Decades before they helped engineer the coup that restored Mohammad Reza Shah Pahlavi to power, the British were responsible for engineering another Iranian coup that eventually resulted in the enthronement of his father, Reza Shah Pahlavi (d. 1944), and the institution of the Pahlavi “Dynasty.” I put “dynasty” in quotes because it was just the two of them over the 54 years it was in power; by contrast, the Qajar Dynasty that the Pahlavis succeeded covered 7 rulers (two of whom ruled for more than 35 years each) and 136 years.
Anyhoo, the 1921 Persian coup was of a piece with the political and military maneuvers that had marked the 19th century “Great Game” competition for Asian supremacy between the Russian and British Empires, only in this case Soviet Russia had (sort of; I mean, the name was different) replaced the imperial Russians. Iran (or Persia, if you prefer) was never a colony, as such, but it gave up considerable autonomy to the two great empires, who viewed Iran as part of the dividing line between their Asian empires and informally divided the country into spheres of influence–Russian in the north, British in the south. The Great Game ended with the Anglo-Russian Convention of 1907, which settled things between the two empires but left Iran, which had in 1905 transitioned from an absolute monarchy to a constitutional one, as a single nation that was now formally divided into those two spheres of influence. As you might imagine, a monarch trying to rule a kingdom that two much more powerful empires had divided into semi-formal pieces was inevitably going to be pretty ineffectual, and Ahmad Shah Qajar (d. 1930) probably wouldn’t have been that strong a ruler even in the best of circumstances.
Then World War I happened, and the Russian Revolution happened, and that whole Anglo-Russian partnership went right out the window. Shortly after the revolution and Russia’s withdrawal from the war, a British-led force moved north from Iran to take and hold Baku, in Azerbaijan, so as to prevent its nearby oil fields from falling into Ottoman hands, and Britain sent another force across the Caspian to support a Menshevik resistance movement in modern Turkmenistan. Surprisingly, the Bolsheviks didn’t take too kindly to British intervention via Iran, and so in 1920 they organized a force of Iranian and Caucasian Communists to invade the northern part of Iran (with Red Army support, of course) and push toward Tehran.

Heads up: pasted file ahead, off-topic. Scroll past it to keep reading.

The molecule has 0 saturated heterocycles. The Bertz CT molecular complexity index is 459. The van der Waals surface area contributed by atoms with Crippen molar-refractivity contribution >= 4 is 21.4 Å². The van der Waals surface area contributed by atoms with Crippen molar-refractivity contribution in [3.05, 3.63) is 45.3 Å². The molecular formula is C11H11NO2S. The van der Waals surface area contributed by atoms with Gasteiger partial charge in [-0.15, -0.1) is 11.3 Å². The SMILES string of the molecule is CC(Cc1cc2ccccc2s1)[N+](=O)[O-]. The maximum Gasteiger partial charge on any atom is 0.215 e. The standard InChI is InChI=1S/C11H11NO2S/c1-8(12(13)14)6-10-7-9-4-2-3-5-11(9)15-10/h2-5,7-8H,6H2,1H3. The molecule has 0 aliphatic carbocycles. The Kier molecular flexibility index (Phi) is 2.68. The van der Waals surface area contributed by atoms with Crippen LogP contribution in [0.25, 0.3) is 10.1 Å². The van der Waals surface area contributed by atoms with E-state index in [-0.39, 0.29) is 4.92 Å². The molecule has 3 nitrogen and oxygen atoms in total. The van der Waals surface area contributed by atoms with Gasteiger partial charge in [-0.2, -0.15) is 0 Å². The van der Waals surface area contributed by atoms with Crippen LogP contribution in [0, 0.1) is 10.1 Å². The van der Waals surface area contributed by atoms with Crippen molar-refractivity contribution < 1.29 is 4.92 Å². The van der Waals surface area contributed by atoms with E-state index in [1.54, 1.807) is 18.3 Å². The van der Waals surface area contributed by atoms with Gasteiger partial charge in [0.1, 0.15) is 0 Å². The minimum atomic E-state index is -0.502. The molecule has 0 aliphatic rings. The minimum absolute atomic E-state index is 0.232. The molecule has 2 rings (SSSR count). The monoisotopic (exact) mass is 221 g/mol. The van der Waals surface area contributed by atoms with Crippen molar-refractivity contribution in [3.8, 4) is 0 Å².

Fearing the loss of Iran to the Russians, British officials inside the country decided that a military coup was necessary to protect their interests. General Edmund Ironside, the top British officer in Iran, tasked Reza Khan, commander of the country’s Cossack Brigade, with entering Tehran and overthrowing the current government. It’s likely that Ironside provided supplies and payment to Reza and his men in exchange for their participation in the coup. The Cossack Brigade, ironically enough, had been a gift from Russia to the Qajars in 1879, modeled after the Cossack cavalry units in the Russian Army and commanded by loaned Russian officers. Reza was the first Iranian to command it. And the last, as it turns out, as he would subsequently dissolve brigade and use it to form the core of the new Iranian army.
Reza and his men had no trouble entering Tehran, in February 1921, and forcing Ahmad Shah to appoint a new government, though there were a number of local uprisings that popped up in the wake of that action that he had to put down. The government was established with Reza serving “merely” as minister of war. But Reza also had himself appointed commander-in-chief of the army, so there was no question who the real power was. The new government signed a treaty of friendship with Soviet Russia (I’m not doing a Yakov Smirnoff bit here, but there was no Soviet Union yet), in which the Russians agreed to withdraw from Iran in exchange for an acknowledgement by Tehran that Russia (and later the USSR) had the right to intervene in Iran again if it felt its security depended on it.